Today I feel a bit like a deep-sea diver who always knew that the lost continent of Atlantis lies just off the coast of Bermuda and has now just spotted a cooking-pot or funerary urn lying on the sea-bed just where he’d always expected it. Or an ornithologist who had never accepted the extinction of the dodo and now hears an entirely unfamiliar squawk from a dense patch of Mauritian rainforest.
Being in financial services marketing, my elation may be similar but the cause is superficially less exciting: a story in New Model Adviser that AVIVA Investors is to “pull back” from the UK retail investment market.
On closer examination, the verb “pull back” is being used here in an unusually specific way. As far as I can tell, it means “give up on trying to sell equity funds but carry on selling the kinds of actively-managed funds in which the asset management arms of life companies have more credibility, namely fixed income, property and apparently multi-asset.”
Still, this is definitely an RDR-related development which I have been expecting for an almost-embarrassingly long while, and here, at last, it is.
The backstory, though potentially boring, is mercifully brief. RDR exerts a disagreeable double whammy on fund managers, putting their margins under great pressure and professionalising the whole business of fund selection so that weaker firms (or funds) will find it much, much harder to be chosen. Faced with the prospect of less new business, and less revenue from the new business they can still get, AI has made what looks like a smart if somewhat downbeat decision.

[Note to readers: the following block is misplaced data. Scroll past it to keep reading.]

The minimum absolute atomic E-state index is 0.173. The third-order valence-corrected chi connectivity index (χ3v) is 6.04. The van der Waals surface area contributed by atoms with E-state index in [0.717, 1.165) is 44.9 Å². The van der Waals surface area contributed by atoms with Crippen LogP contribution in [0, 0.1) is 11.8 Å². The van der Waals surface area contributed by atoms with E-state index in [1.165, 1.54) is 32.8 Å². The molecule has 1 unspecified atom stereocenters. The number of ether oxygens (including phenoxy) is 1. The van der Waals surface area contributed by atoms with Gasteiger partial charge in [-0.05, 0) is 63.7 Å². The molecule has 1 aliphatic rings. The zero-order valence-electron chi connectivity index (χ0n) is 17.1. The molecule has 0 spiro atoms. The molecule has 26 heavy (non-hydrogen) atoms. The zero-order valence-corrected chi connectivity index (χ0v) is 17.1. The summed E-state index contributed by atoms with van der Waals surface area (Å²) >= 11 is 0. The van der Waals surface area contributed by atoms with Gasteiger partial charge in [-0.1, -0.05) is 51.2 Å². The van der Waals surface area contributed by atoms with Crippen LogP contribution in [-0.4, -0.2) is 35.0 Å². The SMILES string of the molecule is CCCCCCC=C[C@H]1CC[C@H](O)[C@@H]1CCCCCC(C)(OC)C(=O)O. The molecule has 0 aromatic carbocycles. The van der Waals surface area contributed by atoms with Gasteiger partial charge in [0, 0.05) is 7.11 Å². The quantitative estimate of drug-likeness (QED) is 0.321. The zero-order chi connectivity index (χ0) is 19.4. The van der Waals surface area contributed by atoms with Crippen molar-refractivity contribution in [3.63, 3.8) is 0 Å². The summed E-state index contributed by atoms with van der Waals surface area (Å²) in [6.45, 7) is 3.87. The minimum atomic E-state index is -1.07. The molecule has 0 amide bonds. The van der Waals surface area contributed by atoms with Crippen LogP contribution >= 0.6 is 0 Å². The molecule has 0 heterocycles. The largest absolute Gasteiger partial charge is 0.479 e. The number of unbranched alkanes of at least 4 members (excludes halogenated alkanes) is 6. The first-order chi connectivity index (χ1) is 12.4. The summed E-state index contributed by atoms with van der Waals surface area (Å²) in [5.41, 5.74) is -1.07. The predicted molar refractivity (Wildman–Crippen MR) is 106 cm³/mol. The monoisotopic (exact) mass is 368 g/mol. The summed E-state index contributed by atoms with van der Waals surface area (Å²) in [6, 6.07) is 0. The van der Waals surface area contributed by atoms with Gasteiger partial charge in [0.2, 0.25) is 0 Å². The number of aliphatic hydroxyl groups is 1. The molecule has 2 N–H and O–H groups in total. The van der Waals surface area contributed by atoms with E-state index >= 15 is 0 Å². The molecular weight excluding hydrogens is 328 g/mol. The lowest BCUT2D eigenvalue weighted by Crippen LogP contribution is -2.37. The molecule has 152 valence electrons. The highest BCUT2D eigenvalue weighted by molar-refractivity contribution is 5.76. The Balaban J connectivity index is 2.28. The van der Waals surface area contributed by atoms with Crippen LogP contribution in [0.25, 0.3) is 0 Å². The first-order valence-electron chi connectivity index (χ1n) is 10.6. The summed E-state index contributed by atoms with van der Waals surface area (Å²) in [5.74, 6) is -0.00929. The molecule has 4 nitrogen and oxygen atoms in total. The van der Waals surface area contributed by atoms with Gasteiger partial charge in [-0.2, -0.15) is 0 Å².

Two points arise. The first, obviously, is who will be next. I don’t know, but I would be inclined to be looking in the direction of largish, probably international asset managers with large institutional businesses and small retail businesses: they’re the ones for whom “pulling back” from UK retail has most to offer and least to fear.
And then second, and perhaps more interestingly, what does AI’s pragmatic decision say about all the asset management arms of life companies who’ve all spent many years – even decades – proclaiming that no, honestly, there’s far more to us than fixed income and property, really, you’d be surprised, we’re already strong in equities and committed to building a world-class capability? What it says, I think, is that with a couple of conspicuous exceptions, we don’t really buy it. On the whole, life company equity investment people will be cursing AVIVA Investors this week. There’s not much doubting the implication of their pull-back – that if you’re looking for equity investment performance, the asset management arm of a life company probably isn’t the place you’ll find it.